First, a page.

Governments in a number of countries are trying to address concerns about land grabbing by closing their borders to foreign investors. Are these restrictions effective? Not really, says GRAIN. They give the impression that something is being done at the highest level and appeal to nationalist or pro-sovereignty sentiments. But they are very narrow approaches to a complex problem and often full of back doors and loopholes.

Governments in a number of countries are trying to address concerns about land grabbing by closing their borders to foreign investors. Are these restrictions effective? Not really, says GRAIN. They give the impression that something is being done at the highest level and appeal to nationalist or pro-sovereignty sentiments. But they are very narrow approaches to a complex problem and often full of back doors and loopholes.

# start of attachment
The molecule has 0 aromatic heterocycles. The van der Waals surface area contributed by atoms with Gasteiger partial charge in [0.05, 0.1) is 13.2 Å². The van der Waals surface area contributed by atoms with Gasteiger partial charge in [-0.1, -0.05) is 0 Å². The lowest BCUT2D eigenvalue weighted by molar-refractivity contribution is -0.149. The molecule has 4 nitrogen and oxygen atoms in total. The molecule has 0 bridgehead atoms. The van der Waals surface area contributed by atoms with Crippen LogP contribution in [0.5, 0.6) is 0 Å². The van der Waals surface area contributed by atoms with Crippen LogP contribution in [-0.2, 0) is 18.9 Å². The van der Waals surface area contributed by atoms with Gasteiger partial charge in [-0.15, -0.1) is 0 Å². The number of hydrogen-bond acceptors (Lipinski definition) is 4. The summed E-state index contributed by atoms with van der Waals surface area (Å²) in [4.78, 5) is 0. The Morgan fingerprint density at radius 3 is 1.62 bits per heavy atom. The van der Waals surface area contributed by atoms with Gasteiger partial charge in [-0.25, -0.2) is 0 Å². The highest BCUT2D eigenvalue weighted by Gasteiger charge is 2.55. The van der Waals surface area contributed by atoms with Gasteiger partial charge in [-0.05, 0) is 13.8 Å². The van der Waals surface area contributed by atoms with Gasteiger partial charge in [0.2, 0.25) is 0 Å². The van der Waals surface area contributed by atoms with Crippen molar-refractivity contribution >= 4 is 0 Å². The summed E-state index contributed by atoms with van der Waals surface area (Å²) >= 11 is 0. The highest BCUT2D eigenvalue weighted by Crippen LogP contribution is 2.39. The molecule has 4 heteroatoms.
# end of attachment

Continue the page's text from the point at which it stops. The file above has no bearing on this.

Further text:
Responsible farmland investing? Current efforts to regulate land grabs will make things worse

From the World Bank to pension funds, efforts are under way to regulate land grabs through the creation of codes and standards. The idea is to distinguish those land deals that do meet certain criteria and should be approvingly called "investments" from those that don't and can continue to be stigmatised as land "grabs". Up to now, it was mostly international agencies that were trying to do this. Now, the private sector is engaging in a serious way to set its own rules of the game. Either way, the net result is voluntary self-regulation -- which is ineffective, unreliable and no remedy for the fundamental wrongness of these deals. Rather than help financial and corporate elites to "responsibly invest" in farmland, we need them to stop and divest. Only then can the quite different matter of strengthening and supporting small-scale rural producers in their own territories and communities succeed, for the two agendas clash. In this article, GRAIN gives a quick update on what is going on.